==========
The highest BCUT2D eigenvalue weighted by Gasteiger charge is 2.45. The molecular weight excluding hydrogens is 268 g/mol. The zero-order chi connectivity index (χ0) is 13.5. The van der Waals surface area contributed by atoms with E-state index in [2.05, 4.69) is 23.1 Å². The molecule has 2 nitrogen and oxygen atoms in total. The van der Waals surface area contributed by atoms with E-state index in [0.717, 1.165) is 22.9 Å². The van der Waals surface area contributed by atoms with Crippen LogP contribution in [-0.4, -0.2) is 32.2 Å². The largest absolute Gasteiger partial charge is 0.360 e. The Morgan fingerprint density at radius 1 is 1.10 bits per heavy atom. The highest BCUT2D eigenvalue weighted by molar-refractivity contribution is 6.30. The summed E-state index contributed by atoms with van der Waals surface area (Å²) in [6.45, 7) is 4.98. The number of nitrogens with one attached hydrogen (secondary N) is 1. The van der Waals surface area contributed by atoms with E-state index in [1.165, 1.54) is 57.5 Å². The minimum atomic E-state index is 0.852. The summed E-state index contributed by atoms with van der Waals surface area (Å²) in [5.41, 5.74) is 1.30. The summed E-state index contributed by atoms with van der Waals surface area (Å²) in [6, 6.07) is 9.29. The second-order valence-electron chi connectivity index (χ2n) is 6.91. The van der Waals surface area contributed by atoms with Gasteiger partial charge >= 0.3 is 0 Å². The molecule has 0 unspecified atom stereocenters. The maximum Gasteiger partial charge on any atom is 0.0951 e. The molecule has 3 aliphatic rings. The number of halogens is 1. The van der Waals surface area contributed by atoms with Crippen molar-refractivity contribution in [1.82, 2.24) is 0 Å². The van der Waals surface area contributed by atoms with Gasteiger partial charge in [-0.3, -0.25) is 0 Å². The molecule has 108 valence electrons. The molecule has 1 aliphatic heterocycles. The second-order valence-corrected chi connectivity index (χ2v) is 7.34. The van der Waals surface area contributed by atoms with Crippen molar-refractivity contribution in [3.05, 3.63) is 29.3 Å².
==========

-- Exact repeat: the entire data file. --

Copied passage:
The highest BCUT2D eigenvalue weighted by Gasteiger charge is 2.45. The molecular weight excluding hydrogens is 268 g/mol. The zero-order chi connectivity index (χ0) is 13.5. The van der Waals surface area contributed by atoms with E-state index in [2.05, 4.69) is 23.1 Å². The molecule has 2 nitrogen and oxygen atoms in total. The van der Waals surface area contributed by atoms with E-state index in [0.717, 1.165) is 22.9 Å². The van der Waals surface area contributed by atoms with Crippen LogP contribution in [-0.4, -0.2) is 32.2 Å². The largest absolute Gasteiger partial charge is 0.360 e. The Morgan fingerprint density at radius 1 is 1.10 bits per heavy atom. The highest BCUT2D eigenvalue weighted by molar-refractivity contribution is 6.30. The summed E-state index contributed by atoms with van der Waals surface area (Å²) in [6.45, 7) is 4.98. The number of nitrogens with one attached hydrogen (secondary N) is 1. The van der Waals surface area contributed by atoms with E-state index in [1.165, 1.54) is 57.5 Å². The minimum atomic E-state index is 0.852. The summed E-state index contributed by atoms with van der Waals surface area (Å²) in [5.41, 5.74) is 1.30. The summed E-state index contributed by atoms with van der Waals surface area (Å²) in [6, 6.07) is 9.29. The second-order valence-electron chi connectivity index (χ2n) is 6.91. The van der Waals surface area contributed by atoms with Gasteiger partial charge >= 0.3 is 0 Å². The molecule has 0 unspecified atom stereocenters. The maximum Gasteiger partial charge on any atom is 0.0951 e. The molecule has 3 aliphatic rings. The number of halogens is 1. The van der Waals surface area contributed by atoms with Crippen molar-refractivity contribution in [1.82, 2.24) is 0 Å². The van der Waals surface area contributed by atoms with Gasteiger partial charge in [-0.3, -0.25) is 0 Å². The molecule has 108 valence electrons. The molecule has 1 aliphatic heterocycles. The second-order valence-corrected chi connectivity index (χ2v) is 7.34. The van der Waals surface area contributed by atoms with Crippen molar-refractivity contribution in [3.05, 3.63) is 29.3 Å².